'Desperate Housewives' trial: Jury deadlocked on Nicollette Sheridan's wrongful termination case
A Los Angeles jury that was set to determine Nicollette Sheridan's wrongful termination case regarding the death of her "Desperate Housewives" character, Edie Britt, is deadlocked and was unable to reach a verdict on Friday, March 16.
The trial began two weeks ago. Closing arguments were made on Wednesday, March 14. Sheridan had claimed that her character was killed off in retaliation for complaining about a confrontation with creator Marc Cherry. She had demanded $6 million in damages for alleged battery and wrongful termination.
The jury is made up of 12 people. Its foreperson told the judge on Friday that he believes jury is hopelessly deadlocked, OnTheRedCarpet.com has learned. The split is 8-4, also it is unclear if more people voted in favor Sheridan, rather than the show's studio, Touchstone Television. At least nine of the 12 jurors must decide one way or another for a verdict to be reached.
The judge told the jurors to return on Monday, March 19, at 9:30 a.m. local time to deliberate more and she will declare a mistrial if they do not reach a verdict then. If that happens, Sheridan may have to begin a new trial with different jurors.
ABC attorney Adam Levin was asked by reporters later on Friday if the parties had reached a settlement, following media speculation.
"Absolutely not," he said.
On Tuesday, a judge dismissed a battery complaint she had made against Cherry, which had served as a key part of the case.
The actress claimed he struck her on the set and he said that while he never asked permission to touch her, he gave her a "tap" on the side of her head as a demonstration, while trying to explain a scene. Her case was then aimed solely against Touchstone Television, also known as ABC Television Studios.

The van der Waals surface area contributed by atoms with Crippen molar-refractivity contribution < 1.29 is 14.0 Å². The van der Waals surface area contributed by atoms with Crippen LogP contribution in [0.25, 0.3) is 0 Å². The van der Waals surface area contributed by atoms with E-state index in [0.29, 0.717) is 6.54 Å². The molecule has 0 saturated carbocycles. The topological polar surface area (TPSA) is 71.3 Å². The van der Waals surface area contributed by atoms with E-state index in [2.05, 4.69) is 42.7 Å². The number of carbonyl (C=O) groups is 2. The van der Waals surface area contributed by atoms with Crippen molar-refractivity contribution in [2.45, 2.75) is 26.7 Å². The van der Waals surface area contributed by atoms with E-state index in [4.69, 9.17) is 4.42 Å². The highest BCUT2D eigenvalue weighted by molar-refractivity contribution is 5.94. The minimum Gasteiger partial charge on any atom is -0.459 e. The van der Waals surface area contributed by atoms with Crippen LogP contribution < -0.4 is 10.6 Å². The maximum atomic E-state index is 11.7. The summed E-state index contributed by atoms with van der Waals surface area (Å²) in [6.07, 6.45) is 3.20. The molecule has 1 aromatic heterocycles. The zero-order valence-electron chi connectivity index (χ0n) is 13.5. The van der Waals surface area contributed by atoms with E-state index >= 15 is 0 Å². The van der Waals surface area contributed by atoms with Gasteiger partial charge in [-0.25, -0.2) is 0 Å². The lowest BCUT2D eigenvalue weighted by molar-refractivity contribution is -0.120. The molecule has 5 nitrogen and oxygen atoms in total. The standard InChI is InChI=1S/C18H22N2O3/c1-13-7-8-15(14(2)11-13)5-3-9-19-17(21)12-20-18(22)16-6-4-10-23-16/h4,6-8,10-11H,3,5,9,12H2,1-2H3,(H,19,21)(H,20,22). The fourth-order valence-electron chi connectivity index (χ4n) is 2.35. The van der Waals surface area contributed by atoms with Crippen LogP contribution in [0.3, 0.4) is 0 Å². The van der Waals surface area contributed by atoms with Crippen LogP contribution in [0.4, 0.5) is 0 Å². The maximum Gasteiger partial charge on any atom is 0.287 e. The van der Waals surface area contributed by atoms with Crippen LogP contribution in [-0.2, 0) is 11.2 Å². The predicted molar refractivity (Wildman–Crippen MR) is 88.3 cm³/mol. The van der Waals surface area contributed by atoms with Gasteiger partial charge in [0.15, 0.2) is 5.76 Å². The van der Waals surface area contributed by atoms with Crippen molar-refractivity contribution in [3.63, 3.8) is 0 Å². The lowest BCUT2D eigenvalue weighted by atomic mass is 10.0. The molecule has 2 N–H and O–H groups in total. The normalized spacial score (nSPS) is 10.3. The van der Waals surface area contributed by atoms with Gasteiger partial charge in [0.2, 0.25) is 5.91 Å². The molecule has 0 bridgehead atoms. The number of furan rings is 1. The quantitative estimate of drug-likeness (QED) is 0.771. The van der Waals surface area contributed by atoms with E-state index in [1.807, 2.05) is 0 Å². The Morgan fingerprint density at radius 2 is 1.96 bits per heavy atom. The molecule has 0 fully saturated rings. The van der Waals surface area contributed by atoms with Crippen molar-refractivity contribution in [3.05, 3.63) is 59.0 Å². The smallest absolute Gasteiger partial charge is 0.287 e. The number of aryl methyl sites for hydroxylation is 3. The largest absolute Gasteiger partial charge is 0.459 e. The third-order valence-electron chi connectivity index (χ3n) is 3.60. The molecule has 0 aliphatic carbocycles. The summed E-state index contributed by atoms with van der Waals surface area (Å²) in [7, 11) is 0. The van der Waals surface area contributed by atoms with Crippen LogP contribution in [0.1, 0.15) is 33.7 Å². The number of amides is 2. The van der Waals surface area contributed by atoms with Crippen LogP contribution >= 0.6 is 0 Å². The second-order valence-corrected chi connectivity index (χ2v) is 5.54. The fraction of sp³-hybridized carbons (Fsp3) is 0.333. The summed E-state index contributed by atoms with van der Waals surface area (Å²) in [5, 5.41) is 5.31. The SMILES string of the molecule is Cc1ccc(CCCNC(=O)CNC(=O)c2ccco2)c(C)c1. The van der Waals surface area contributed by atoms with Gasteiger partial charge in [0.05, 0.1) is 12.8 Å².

"Intelligence is in short supply these days. It is especially in short supply at Touchstone," Sheridan's attorney Mark Baute told the jury on Wednesday.
He accused witnesses who testified for the company, which included show executives and writers, of hiding facts and maintained that the decision to kill off Sheridan's character was made in December 2008, months after she complained about the confrontation with Cherry on Sept. 24, 2008. The show's attorney's say her fate was sealed in May, months before the incident.
Baute said Sheridan was fired 60 days after her complaint, which he called the "essence of retaliation."
Adam Levin, the lead attorney for Cherry and ABC, said during his closing argument that Sheridan and her lawyer were making use of "desperate" theories, addding: "Desperate is claiming that 10 good citizens of California conspired to get their story straight."
The 12 jurors, most of whom are women, have to also decide if Sheridan did substantial work for Touchstone Television, if the company declined to renew her contract just because she complained about unsafe working conditions, whether or not the firm acted fairly and if the actress was harmed by its conduct.
Sheridan would have made $200,000 per episode had she starred in all 23 of the sixth season, her last. The show is now on its eighth and final season.
She is also suing for loss of interest, which her lawyer calculated to be at 10 percent, and loss of residuals of $155,000 that she could have earned from first airings and reruns. The total amount of these damages comes up to $5,762,397. Punitive damages have not been calculated.